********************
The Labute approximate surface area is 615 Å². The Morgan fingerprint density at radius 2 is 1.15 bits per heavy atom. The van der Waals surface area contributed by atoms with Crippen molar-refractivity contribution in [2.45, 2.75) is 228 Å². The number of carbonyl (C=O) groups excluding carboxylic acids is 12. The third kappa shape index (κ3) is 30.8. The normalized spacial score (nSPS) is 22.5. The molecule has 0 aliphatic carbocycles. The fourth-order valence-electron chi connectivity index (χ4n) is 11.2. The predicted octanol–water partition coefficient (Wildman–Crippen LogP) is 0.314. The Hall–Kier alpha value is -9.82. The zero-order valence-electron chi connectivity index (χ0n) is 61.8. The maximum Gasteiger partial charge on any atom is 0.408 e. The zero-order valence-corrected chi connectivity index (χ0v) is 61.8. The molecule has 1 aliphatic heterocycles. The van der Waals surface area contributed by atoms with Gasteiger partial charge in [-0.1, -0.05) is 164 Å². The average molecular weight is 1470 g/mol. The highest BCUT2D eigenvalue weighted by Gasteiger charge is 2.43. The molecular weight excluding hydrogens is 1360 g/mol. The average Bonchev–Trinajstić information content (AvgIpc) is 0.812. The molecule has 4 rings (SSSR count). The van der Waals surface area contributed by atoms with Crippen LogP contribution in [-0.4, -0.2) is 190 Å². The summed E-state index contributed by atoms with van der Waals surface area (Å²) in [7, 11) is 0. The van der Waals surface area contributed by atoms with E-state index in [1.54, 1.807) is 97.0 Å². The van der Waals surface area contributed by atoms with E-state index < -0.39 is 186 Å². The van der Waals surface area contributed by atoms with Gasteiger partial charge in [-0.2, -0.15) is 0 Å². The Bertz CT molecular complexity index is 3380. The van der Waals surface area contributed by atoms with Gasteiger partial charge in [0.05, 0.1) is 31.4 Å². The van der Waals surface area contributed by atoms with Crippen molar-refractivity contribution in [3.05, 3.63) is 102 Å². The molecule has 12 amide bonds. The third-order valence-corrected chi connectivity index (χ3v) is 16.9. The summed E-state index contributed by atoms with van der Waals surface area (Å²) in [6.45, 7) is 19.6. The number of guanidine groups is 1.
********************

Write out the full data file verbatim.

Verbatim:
The Labute approximate surface area is 615 Å². The Morgan fingerprint density at radius 2 is 1.15 bits per heavy atom. The van der Waals surface area contributed by atoms with Crippen molar-refractivity contribution in [2.45, 2.75) is 228 Å². The number of carbonyl (C=O) groups excluding carboxylic acids is 12. The third kappa shape index (κ3) is 30.8. The normalized spacial score (nSPS) is 22.5. The molecule has 0 aliphatic carbocycles. The fourth-order valence-electron chi connectivity index (χ4n) is 11.2. The predicted octanol–water partition coefficient (Wildman–Crippen LogP) is 0.314. The Hall–Kier alpha value is -9.82. The zero-order valence-electron chi connectivity index (χ0n) is 61.8. The maximum Gasteiger partial charge on any atom is 0.408 e. The zero-order valence-corrected chi connectivity index (χ0v) is 61.8. The molecule has 1 aliphatic heterocycles. The van der Waals surface area contributed by atoms with Gasteiger partial charge in [-0.1, -0.05) is 164 Å². The average molecular weight is 1470 g/mol. The highest BCUT2D eigenvalue weighted by Gasteiger charge is 2.43. The molecular weight excluding hydrogens is 1360 g/mol. The average Bonchev–Trinajstić information content (AvgIpc) is 0.812. The molecule has 4 rings (SSSR count). The van der Waals surface area contributed by atoms with Crippen LogP contribution in [-0.4, -0.2) is 190 Å². The summed E-state index contributed by atoms with van der Waals surface area (Å²) in [7, 11) is 0. The van der Waals surface area contributed by atoms with E-state index in [1.54, 1.807) is 97.0 Å². The van der Waals surface area contributed by atoms with E-state index < -0.39 is 186 Å². The van der Waals surface area contributed by atoms with Gasteiger partial charge in [-0.2, -0.15) is 0 Å². The Bertz CT molecular complexity index is 3380. The van der Waals surface area contributed by atoms with Gasteiger partial charge in [0.05, 0.1) is 31.4 Å². The van der Waals surface area contributed by atoms with Crippen molar-refractivity contribution in [3.05, 3.63) is 102 Å². The molecule has 12 amide bonds. The third-order valence-corrected chi connectivity index (χ3v) is 16.9. The summed E-state index contributed by atoms with van der Waals surface area (Å²) in [6.45, 7) is 19.6. The number of guanidine groups is 1.